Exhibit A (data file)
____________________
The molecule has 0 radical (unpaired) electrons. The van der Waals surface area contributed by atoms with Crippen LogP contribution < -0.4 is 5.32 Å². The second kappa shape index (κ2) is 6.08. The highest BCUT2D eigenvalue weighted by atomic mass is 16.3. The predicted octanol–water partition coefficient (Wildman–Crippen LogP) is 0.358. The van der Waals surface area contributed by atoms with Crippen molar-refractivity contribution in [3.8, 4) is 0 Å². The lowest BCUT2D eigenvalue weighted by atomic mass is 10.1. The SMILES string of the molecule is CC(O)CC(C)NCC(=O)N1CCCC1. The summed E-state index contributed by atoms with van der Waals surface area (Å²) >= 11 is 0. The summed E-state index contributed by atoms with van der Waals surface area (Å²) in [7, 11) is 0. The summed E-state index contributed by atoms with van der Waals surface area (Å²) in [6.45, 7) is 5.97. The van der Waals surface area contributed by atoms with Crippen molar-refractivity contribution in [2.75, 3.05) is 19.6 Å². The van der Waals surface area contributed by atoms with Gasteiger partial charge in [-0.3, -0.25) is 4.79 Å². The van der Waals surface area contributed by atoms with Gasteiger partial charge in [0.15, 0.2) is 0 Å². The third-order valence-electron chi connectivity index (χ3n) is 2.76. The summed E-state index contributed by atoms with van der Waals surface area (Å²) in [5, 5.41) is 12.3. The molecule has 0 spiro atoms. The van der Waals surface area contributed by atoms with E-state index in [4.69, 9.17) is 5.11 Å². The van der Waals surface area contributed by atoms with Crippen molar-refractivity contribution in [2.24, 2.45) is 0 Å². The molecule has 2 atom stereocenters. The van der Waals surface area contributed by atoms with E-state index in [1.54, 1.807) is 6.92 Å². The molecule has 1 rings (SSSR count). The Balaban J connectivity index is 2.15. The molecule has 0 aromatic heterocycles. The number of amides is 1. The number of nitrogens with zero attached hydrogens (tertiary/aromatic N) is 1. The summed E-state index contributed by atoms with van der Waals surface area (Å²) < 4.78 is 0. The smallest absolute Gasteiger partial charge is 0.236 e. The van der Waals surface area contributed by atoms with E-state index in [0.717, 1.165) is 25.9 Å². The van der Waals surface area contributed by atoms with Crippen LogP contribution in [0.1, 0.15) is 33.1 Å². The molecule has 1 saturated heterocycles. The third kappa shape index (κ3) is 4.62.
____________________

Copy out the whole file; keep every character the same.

The molecule has 0 radical (unpaired) electrons. The van der Waals surface area contributed by atoms with Crippen LogP contribution < -0.4 is 5.32 Å². The second kappa shape index (κ2) is 6.08. The highest BCUT2D eigenvalue weighted by atomic mass is 16.3. The predicted octanol–water partition coefficient (Wildman–Crippen LogP) is 0.358. The van der Waals surface area contributed by atoms with Crippen molar-refractivity contribution in [3.8, 4) is 0 Å². The lowest BCUT2D eigenvalue weighted by atomic mass is 10.1. The SMILES string of the molecule is CC(O)CC(C)NCC(=O)N1CCCC1. The summed E-state index contributed by atoms with van der Waals surface area (Å²) >= 11 is 0. The summed E-state index contributed by atoms with van der Waals surface area (Å²) in [7, 11) is 0. The summed E-state index contributed by atoms with van der Waals surface area (Å²) in [6.45, 7) is 5.97. The van der Waals surface area contributed by atoms with Crippen molar-refractivity contribution in [2.75, 3.05) is 19.6 Å². The van der Waals surface area contributed by atoms with Gasteiger partial charge in [-0.3, -0.25) is 4.79 Å². The van der Waals surface area contributed by atoms with Gasteiger partial charge in [0.15, 0.2) is 0 Å². The third-order valence-electron chi connectivity index (χ3n) is 2.76. The summed E-state index contributed by atoms with van der Waals surface area (Å²) in [5, 5.41) is 12.3. The molecule has 0 spiro atoms. The van der Waals surface area contributed by atoms with E-state index in [4.69, 9.17) is 5.11 Å². The van der Waals surface area contributed by atoms with Crippen molar-refractivity contribution in [2.24, 2.45) is 0 Å². The molecule has 2 atom stereocenters. The van der Waals surface area contributed by atoms with E-state index in [1.54, 1.807) is 6.92 Å². The molecule has 1 rings (SSSR count). The Balaban J connectivity index is 2.15. The molecule has 0 aromatic heterocycles. The number of amides is 1. The number of nitrogens with zero attached hydrogens (tertiary/aromatic N) is 1. The summed E-state index contributed by atoms with van der Waals surface area (Å²) < 4.78 is 0. The smallest absolute Gasteiger partial charge is 0.236 e. The van der Waals surface area contributed by atoms with E-state index in [0.717, 1.165) is 25.9 Å². The van der Waals surface area contributed by atoms with Crippen LogP contribution in [0.1, 0.15) is 33.1 Å². The molecule has 1 saturated heterocycles. The third kappa shape index (κ3) is 4.62.